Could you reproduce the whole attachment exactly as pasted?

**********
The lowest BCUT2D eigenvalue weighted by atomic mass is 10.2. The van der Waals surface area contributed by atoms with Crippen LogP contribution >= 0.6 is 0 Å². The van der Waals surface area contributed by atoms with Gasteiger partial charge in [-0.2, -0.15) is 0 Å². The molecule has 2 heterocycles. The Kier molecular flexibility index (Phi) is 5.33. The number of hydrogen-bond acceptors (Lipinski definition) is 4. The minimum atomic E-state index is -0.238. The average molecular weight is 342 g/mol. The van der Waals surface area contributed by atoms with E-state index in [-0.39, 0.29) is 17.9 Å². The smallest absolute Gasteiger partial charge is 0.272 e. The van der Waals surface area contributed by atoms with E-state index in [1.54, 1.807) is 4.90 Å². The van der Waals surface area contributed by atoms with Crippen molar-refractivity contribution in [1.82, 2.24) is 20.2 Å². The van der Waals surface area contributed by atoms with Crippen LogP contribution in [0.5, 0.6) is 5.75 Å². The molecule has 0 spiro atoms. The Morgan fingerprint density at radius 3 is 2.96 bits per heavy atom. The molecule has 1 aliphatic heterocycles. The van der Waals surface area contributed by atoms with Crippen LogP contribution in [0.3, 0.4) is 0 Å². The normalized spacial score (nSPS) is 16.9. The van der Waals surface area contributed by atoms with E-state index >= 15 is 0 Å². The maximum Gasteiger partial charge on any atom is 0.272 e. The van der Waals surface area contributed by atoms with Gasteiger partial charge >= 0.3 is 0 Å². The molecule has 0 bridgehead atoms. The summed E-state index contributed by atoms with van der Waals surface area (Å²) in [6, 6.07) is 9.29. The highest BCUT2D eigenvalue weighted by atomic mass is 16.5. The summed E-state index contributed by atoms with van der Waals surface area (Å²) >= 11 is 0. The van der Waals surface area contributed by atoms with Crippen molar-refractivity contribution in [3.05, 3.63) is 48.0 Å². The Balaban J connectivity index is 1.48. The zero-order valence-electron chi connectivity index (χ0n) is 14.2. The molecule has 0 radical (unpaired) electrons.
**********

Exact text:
The lowest BCUT2D eigenvalue weighted by atomic mass is 10.2. The van der Waals surface area contributed by atoms with Crippen LogP contribution >= 0.6 is 0 Å². The van der Waals surface area contributed by atoms with Gasteiger partial charge in [-0.2, -0.15) is 0 Å². The molecule has 2 heterocycles. The Kier molecular flexibility index (Phi) is 5.33. The number of hydrogen-bond acceptors (Lipinski definition) is 4. The minimum atomic E-state index is -0.238. The average molecular weight is 342 g/mol. The van der Waals surface area contributed by atoms with E-state index in [-0.39, 0.29) is 17.9 Å². The smallest absolute Gasteiger partial charge is 0.272 e. The van der Waals surface area contributed by atoms with E-state index in [1.54, 1.807) is 4.90 Å². The van der Waals surface area contributed by atoms with Crippen molar-refractivity contribution in [1.82, 2.24) is 20.2 Å². The van der Waals surface area contributed by atoms with Crippen LogP contribution in [0.5, 0.6) is 5.75 Å². The molecule has 0 spiro atoms. The Morgan fingerprint density at radius 3 is 2.96 bits per heavy atom. The molecule has 1 aliphatic heterocycles. The van der Waals surface area contributed by atoms with Crippen LogP contribution in [0.3, 0.4) is 0 Å². The normalized spacial score (nSPS) is 16.9. The van der Waals surface area contributed by atoms with E-state index >= 15 is 0 Å². The maximum Gasteiger partial charge on any atom is 0.272 e. The van der Waals surface area contributed by atoms with Gasteiger partial charge >= 0.3 is 0 Å². The molecule has 0 bridgehead atoms. The summed E-state index contributed by atoms with van der Waals surface area (Å²) in [6, 6.07) is 9.29. The highest BCUT2D eigenvalue weighted by atomic mass is 16.5. The summed E-state index contributed by atoms with van der Waals surface area (Å²) >= 11 is 0. The van der Waals surface area contributed by atoms with Crippen molar-refractivity contribution in [3.05, 3.63) is 48.0 Å². The Balaban J connectivity index is 1.48. The zero-order valence-electron chi connectivity index (χ0n) is 14.2. The molecule has 0 radical (unpaired) electrons.